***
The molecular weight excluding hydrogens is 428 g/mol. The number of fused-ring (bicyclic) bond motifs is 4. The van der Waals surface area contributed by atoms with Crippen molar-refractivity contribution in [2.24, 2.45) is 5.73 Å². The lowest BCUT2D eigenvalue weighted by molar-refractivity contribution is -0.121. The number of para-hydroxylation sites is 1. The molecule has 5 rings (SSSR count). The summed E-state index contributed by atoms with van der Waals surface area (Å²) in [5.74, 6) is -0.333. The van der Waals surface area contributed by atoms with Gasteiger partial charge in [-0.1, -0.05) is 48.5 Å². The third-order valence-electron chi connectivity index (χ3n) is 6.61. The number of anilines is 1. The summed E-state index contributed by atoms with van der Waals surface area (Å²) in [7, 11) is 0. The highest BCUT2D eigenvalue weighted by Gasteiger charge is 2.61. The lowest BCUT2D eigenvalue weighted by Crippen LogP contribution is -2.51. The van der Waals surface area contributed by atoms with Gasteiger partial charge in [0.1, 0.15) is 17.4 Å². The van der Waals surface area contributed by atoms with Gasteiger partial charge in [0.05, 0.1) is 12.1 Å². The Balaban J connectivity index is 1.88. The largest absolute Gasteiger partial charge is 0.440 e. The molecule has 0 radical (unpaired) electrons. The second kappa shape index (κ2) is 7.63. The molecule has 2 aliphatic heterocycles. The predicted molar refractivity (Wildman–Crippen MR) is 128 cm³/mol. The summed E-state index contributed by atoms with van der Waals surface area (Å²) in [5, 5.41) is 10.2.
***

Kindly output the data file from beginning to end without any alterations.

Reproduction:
The molecular weight excluding hydrogens is 428 g/mol. The number of fused-ring (bicyclic) bond motifs is 4. The van der Waals surface area contributed by atoms with Crippen molar-refractivity contribution in [2.24, 2.45) is 5.73 Å². The lowest BCUT2D eigenvalue weighted by molar-refractivity contribution is -0.121. The number of para-hydroxylation sites is 1. The molecule has 5 rings (SSSR count). The summed E-state index contributed by atoms with van der Waals surface area (Å²) in [5.74, 6) is -0.333. The van der Waals surface area contributed by atoms with Gasteiger partial charge in [-0.1, -0.05) is 48.5 Å². The third-order valence-electron chi connectivity index (χ3n) is 6.61. The number of anilines is 1. The summed E-state index contributed by atoms with van der Waals surface area (Å²) in [7, 11) is 0. The highest BCUT2D eigenvalue weighted by Gasteiger charge is 2.61. The lowest BCUT2D eigenvalue weighted by Crippen LogP contribution is -2.51. The van der Waals surface area contributed by atoms with Gasteiger partial charge in [0.1, 0.15) is 17.4 Å². The van der Waals surface area contributed by atoms with Gasteiger partial charge in [0.05, 0.1) is 12.1 Å². The Balaban J connectivity index is 1.88. The largest absolute Gasteiger partial charge is 0.440 e. The molecule has 0 radical (unpaired) electrons. The second kappa shape index (κ2) is 7.63. The molecule has 2 aliphatic heterocycles. The predicted molar refractivity (Wildman–Crippen MR) is 128 cm³/mol. The summed E-state index contributed by atoms with van der Waals surface area (Å²) in [5, 5.41) is 10.2.